By determining its radius and its mass with a precision of 7 and 14 percent respectively, the researchers were also able to draw conclusions about the exoplanetthe internal structure of. It is a rocky planet of low mass, but has a higher density than Earth. “The high density indicates that the planet is dominated by an iron core,” said Dr Szilárd Csizmadia.

“These properties are similar to those of Mercury, with its disproportionate iron and nickel core that sets it apart from other terrestrial bodies in the solar system. “

However, the planet’s proximity to its star means it is exposed to an extremely high level of radiation, more than 500 times stronger than what Earth is experiencing. The surface temperature can reach up to 1500 degrees Celsius – a temperature at which all rocks and metals would be melted.

The mother star of this newly discovered exoplanet, a red dwarf called GJ 367, is only about half the size of the Sun. This was beneficial for its discovery because the transit signal of the orbiting planet is particularly important. Red dwarfs are not only smaller, but also cooler than the Sun. This makes their associated planets easier to find and characterize. They are among the most common stellar objects in our cosmic neighborhood and are therefore suitable targets for research on exoplanets.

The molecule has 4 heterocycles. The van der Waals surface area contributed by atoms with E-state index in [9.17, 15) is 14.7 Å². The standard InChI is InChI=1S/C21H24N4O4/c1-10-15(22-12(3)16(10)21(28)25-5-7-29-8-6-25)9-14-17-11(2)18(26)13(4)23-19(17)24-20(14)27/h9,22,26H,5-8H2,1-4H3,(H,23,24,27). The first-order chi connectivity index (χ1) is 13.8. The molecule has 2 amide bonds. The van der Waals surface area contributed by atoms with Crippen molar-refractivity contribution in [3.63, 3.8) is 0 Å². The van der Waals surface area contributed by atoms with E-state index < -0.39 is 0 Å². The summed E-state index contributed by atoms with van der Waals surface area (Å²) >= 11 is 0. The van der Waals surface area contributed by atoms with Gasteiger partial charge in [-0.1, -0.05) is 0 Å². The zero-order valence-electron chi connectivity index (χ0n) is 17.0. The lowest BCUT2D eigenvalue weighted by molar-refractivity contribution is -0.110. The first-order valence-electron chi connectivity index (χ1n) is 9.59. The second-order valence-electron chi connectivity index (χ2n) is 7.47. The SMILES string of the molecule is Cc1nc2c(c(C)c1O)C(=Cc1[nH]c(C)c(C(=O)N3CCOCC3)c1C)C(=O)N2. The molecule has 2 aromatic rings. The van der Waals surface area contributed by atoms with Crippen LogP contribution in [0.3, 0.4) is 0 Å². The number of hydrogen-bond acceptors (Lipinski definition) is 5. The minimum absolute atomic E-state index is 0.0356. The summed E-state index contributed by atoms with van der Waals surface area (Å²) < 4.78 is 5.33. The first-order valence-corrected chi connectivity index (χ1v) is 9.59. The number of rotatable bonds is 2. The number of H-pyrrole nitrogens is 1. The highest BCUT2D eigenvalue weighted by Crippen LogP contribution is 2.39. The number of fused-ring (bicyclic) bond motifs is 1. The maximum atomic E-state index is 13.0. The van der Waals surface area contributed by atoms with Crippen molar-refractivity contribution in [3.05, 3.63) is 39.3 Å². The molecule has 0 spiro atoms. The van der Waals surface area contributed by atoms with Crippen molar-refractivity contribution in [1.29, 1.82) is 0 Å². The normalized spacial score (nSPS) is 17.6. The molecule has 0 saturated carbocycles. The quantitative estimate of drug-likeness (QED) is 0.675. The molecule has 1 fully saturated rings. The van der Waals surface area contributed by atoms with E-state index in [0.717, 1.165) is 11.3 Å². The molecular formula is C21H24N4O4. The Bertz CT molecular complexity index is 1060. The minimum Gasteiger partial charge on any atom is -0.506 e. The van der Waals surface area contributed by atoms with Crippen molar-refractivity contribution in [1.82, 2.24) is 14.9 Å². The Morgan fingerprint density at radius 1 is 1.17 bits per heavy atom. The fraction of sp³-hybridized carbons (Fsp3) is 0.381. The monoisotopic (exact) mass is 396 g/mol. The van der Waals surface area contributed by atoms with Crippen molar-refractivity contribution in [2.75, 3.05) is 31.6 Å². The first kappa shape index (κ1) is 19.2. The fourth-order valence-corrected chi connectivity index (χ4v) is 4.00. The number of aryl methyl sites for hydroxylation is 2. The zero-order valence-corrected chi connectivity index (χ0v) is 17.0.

Researchers estimate that these red dwarfs, also known as “M-class stars,” orbit on average two to three planets, each of which is no more than four times the size of Earth.

To learn more about this discovery, read The Under-Terrestrial Planet Discovered By Astronomers: New World Boiling is Ultra-light and Ultra-Fast.

Reference: « GJ 367b : A dense ultra-short period sub-Earth planet transiting a near red dwarf star » by Kristine WF Lam, Szilárd Csizmadia, Nicola Astudillo-Defru, Xavier Bonfils, Davide Gandolfi, Sebastiano Padovan, Massimiliano Esposito, Coel Hell , Teruyuki Hirano, John Livingston, Felipe Murgas, Alexis MS Smith, Karen A. Collins, Savita Mathur, Rafael A. Garcia, Steve B. Howell, Nuno C. Santos, Fei Dai, George R. Ricker, Roland Vanderspek, David W Latham, Sara Seager, Joshua N. Winn, Jon M. Jenkins, Simon Albrecht, Jose M. Almenara, Etienne Artigau, Oscar Barragán, François Bouchy, Juan Cabrera, David Charbonneau, Priyanka Chaturvedi, Alexander Chaushev, Jessie L. Christiansen, William D. Cochran, José R. De Meideiros, Xavier Delfosse, Rodrigo F. Díaz, René Doyon, Philipp Eigmüller, Pedro Figueira, Thierry Forveille, Malcolm Fridlund, Guillaume Gaisné, Elisa Goffo, Iskra Georgieva, Sascha Grziwa, Eike Guenther, Hatzes, Marshall C. Johnson, Petr Kabáth, Emil Knudstrup , J udith Korth, Pablo Lewin, Jack J. Lissauer, Christophe Lovis, Rafael Luque, Claudio Melo, Edward H. Morgan, Robert Morris, Michel Mayor, Norio Narita, Hannah LM Osborne, Enric Palle, Francesco Pepe, Carina M. Persson , Samuel N. Quinn, Heike Rauer, Seth Redfield, Joshua E. Schlieder, Damien Ségransan, Luisa M. Serrano, Jeffrey C. Smith, Ján Šubjak, Joseph D. Twicken, Stéphane Udry, Vincent Van Eylen et Michael Vezie, 2 décembre 2021, Science.
DOI : 10.1126/science.aay3253